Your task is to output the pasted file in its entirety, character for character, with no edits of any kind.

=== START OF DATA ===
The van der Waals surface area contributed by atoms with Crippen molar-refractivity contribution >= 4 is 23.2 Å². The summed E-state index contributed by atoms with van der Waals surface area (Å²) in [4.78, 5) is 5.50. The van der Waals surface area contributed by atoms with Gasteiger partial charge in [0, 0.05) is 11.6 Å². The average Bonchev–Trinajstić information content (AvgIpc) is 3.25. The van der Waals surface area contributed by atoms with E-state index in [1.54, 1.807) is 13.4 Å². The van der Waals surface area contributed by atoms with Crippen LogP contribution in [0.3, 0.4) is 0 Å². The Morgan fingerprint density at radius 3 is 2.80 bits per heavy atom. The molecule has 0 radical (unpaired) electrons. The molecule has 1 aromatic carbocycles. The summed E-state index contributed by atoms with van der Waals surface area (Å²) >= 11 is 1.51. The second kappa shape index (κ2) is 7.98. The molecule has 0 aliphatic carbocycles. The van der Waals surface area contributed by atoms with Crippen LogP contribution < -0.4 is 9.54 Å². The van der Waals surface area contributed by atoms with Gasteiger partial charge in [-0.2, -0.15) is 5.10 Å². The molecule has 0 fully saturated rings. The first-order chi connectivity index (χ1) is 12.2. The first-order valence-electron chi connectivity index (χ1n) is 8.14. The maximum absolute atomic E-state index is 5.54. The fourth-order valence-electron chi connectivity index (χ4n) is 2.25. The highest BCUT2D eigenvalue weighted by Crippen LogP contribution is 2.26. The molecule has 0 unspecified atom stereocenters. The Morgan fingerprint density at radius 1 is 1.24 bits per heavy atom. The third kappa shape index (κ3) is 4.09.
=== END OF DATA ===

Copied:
The van der Waals surface area contributed by atoms with Crippen molar-refractivity contribution >= 4 is 23.2 Å². The summed E-state index contributed by atoms with van der Waals surface area (Å²) in [4.78, 5) is 5.50. The van der Waals surface area contributed by atoms with Gasteiger partial charge in [0, 0.05) is 11.6 Å². The average Bonchev–Trinajstić information content (AvgIpc) is 3.25. The van der Waals surface area contributed by atoms with E-state index in [1.54, 1.807) is 13.4 Å². The van der Waals surface area contributed by atoms with Crippen LogP contribution in [0.3, 0.4) is 0 Å². The Morgan fingerprint density at radius 3 is 2.80 bits per heavy atom. The molecule has 0 radical (unpaired) electrons. The molecule has 1 aromatic carbocycles. The summed E-state index contributed by atoms with van der Waals surface area (Å²) >= 11 is 1.51. The second kappa shape index (κ2) is 7.98. The molecule has 0 aliphatic carbocycles. The van der Waals surface area contributed by atoms with Crippen LogP contribution < -0.4 is 9.54 Å². The van der Waals surface area contributed by atoms with Gasteiger partial charge in [-0.2, -0.15) is 5.10 Å². The molecule has 0 fully saturated rings. The first-order chi connectivity index (χ1) is 12.2. The first-order valence-electron chi connectivity index (χ1n) is 8.14. The maximum absolute atomic E-state index is 5.54. The fourth-order valence-electron chi connectivity index (χ4n) is 2.25. The highest BCUT2D eigenvalue weighted by Crippen LogP contribution is 2.26. The molecule has 0 unspecified atom stereocenters. The Morgan fingerprint density at radius 1 is 1.24 bits per heavy atom. The third kappa shape index (κ3) is 4.09.